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Tenofovir monotherapy versus tenofovir and entecavir combination therapy in patients with entecavir-resistant chronic hepatitis B with multiple drug failure: results of a randomised trial
  1. Young-Suk Lim1,
  2. Kwan Soo Byun2,
  3. Byung Chul Yoo3,
  4. So Young Kwon4,
  5. Yoon Jun Kim5,
  6. Jihyun An1,
  7. Han Chu Lee1,
  8. Yung Sang Lee1
  1. 1Department of Gastroenterology, Liver Center, Asan Medical Center, University of Ulsan College of Medicine, Seoul, Republic of Korea
  2. 2Department of Internal Medicine, Korea University College of Medicine, Seoul, Republic of Korea
  3. 3Department of Medicine, Samsung Medical Center, Sungkyunkwan University School of Medicine, Seoul, Republic of Korea
  4. 4Department of Internal Medicine, Konkuk University School of Medicine, Seoul, Republic of Korea
  5. 5Department of Internal Medicine, Liver Research Institute, Seoul National University College of Medicine, Seoul, Republic of Korea
  1. Correspondence to Professor Young-Suk Lim, Department of Gastroenterology, Asan Medical Center, University of Ulsan College of Medicine, 88 Olympic-ro 43-gil, Songpa-gu, Seoul 138-736, Republic of Korea; limys{at}amc.seoul.kr and Professor Kwan Soo Byun, Department of Internal Medicine, Korea University Guro Hospital, 148, Gurodong-ro, Guro-gu, Seoul 152-703, Republic of Korea; [email protected]

Abstract

Objective Little clinical data are available regarding the optimal treatment of patients who harbour entecavir (ETV)-resistant HBV.

Design In this multicentre randomised trial, patients who had HBV with ETV resistance-associated mutations and serum HBV DNA concentrations >60 IU/mL were randomised to receive tenofovir disoproxil fumarate (TDF, 300 mg/day) monotherapy (n=45) or TDF and ETV (1 mg/day) combination therapy (n=45) for 48 weeks.

Results Baseline characteristics were comparable between groups, including HBV DNA levels (median, 4.02 log10 IU/mL) and hepatitis B e antigen-positivity (89%). All patients had at least one ETV-resistance mutation: rtT184A/C/F/G/I/L/S (n=49), rtS202G (n=43) and rtM250L/V (n=7), in addition to rtM204V/I (n=90). All except one patient in the TDF group completed 48 weeks of treatment. At week 48, the proportion of patients with HBV DNA <15 IU/mL, the primary efficacy endpoint, was not significantly different between the TDF and TDF+ETV groups (71% vs 73%; p>0.99). The mean change in HBV DNA levels from baseline was not significantly different between groups (−3.66 vs −3.74 log10 IU/mL; p=0.81). Virological breakthrough occurred in one patient on TDF, which was attributed to poor drug adherence. At week 48, six and three patients in the TDF and TDF+ETV groups, respectively, retained their baseline resistance mutations (p>0.99). None developed additional resistance mutations. Safety profiles were comparable in the two groups.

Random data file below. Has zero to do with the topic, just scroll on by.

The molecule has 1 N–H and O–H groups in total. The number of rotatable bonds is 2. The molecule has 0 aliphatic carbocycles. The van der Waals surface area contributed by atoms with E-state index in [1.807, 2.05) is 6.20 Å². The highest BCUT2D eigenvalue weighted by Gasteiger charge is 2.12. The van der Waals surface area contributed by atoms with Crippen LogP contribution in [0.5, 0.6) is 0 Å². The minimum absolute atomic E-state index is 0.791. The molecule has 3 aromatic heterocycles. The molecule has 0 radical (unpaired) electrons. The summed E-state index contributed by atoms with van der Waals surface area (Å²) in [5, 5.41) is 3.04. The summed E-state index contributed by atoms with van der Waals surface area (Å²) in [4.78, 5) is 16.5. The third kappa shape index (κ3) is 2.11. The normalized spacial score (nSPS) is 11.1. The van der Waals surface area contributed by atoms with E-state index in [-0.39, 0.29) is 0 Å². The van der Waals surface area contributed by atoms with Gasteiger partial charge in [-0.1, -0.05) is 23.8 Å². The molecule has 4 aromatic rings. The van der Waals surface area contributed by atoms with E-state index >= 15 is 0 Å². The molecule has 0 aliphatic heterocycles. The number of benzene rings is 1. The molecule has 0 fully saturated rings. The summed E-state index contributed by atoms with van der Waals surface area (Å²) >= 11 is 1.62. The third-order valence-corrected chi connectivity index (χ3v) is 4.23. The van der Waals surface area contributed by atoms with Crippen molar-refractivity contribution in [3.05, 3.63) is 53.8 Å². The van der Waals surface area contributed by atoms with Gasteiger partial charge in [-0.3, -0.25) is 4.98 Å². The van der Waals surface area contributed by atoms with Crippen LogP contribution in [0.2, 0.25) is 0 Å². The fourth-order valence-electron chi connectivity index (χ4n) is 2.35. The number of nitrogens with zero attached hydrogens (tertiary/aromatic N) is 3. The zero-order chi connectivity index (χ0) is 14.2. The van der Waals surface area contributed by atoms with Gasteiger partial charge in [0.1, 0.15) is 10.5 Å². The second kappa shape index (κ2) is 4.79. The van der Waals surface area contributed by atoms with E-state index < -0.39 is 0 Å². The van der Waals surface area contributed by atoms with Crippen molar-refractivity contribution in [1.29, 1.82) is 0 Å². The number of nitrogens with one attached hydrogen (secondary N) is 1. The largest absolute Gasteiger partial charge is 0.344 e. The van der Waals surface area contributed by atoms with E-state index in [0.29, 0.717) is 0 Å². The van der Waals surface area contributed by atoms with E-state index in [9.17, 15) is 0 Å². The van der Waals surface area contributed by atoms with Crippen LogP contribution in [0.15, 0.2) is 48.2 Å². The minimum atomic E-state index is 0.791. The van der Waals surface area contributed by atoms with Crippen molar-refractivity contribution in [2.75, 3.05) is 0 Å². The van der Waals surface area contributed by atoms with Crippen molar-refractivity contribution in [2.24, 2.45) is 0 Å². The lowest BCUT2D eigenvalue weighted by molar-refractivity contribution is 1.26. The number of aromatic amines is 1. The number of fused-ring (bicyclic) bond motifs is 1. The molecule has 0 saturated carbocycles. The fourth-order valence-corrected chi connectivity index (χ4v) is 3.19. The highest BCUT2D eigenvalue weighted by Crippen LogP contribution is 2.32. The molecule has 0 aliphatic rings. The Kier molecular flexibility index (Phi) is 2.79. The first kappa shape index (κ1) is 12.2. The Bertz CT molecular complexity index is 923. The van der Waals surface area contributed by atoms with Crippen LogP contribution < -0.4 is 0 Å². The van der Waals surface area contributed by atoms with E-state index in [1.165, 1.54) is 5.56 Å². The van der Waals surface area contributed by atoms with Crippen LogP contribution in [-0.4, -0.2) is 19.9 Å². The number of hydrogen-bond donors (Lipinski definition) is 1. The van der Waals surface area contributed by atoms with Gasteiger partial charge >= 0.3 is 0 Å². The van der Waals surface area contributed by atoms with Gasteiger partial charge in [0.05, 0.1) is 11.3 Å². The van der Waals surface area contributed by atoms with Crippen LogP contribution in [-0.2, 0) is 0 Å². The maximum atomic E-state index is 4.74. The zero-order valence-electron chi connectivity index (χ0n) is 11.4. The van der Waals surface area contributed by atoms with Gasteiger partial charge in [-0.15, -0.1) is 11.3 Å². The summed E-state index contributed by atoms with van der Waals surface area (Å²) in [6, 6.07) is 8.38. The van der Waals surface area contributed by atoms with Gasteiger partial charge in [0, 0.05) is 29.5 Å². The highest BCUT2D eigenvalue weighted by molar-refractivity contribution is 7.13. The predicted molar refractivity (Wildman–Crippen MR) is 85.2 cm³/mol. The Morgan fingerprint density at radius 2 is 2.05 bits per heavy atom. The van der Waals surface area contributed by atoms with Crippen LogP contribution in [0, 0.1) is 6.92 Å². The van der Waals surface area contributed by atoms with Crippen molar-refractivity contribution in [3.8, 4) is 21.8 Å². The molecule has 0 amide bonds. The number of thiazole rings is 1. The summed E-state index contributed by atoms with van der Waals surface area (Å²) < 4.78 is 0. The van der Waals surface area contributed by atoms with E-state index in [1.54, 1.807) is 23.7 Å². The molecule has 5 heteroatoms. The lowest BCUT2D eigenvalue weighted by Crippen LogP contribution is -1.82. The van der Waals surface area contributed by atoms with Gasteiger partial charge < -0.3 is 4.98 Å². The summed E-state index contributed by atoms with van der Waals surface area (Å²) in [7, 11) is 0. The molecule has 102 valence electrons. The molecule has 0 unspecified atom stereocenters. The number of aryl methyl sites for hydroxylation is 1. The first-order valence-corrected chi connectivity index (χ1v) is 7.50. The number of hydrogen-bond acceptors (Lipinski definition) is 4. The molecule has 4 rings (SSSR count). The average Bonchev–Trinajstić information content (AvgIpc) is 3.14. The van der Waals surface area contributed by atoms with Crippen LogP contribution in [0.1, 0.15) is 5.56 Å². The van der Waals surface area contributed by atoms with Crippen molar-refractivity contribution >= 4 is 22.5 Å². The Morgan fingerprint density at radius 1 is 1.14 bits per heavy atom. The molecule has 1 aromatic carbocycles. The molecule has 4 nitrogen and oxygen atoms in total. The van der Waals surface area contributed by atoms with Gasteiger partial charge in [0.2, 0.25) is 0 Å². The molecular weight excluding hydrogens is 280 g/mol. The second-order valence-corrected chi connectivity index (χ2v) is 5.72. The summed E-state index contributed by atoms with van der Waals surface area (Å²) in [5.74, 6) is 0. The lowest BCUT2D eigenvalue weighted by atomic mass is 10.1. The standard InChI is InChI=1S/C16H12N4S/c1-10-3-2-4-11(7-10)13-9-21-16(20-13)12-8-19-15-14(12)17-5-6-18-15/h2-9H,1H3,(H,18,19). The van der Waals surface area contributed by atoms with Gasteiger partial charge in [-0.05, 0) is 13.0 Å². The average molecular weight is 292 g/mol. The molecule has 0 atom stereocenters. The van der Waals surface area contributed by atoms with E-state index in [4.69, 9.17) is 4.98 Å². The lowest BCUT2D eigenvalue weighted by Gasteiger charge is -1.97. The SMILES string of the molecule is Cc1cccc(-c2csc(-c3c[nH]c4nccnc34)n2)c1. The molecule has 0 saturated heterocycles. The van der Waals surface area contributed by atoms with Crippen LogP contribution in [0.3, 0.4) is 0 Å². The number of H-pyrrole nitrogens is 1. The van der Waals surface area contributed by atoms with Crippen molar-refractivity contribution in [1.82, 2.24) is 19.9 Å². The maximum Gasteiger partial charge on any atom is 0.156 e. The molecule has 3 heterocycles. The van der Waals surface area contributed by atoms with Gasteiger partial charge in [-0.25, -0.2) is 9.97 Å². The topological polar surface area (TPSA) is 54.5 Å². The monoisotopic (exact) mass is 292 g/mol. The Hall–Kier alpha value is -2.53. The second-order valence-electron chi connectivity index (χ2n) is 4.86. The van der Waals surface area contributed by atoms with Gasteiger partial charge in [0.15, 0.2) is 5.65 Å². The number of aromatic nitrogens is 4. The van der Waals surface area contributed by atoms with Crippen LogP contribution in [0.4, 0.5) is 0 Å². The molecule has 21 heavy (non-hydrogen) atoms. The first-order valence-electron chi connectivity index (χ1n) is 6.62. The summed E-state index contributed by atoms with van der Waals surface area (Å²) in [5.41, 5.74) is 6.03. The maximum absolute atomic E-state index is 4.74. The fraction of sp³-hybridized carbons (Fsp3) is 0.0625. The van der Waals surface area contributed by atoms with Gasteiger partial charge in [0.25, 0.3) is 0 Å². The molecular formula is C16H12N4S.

Conclusions TDF monotherapy for 48 weeks provided a virological response comparable to that of TDF and ETV combination therapy in patients infected with ETV-resistant HBV.

Trial registration number ClinicalTrials.gov ID NCT01639092.

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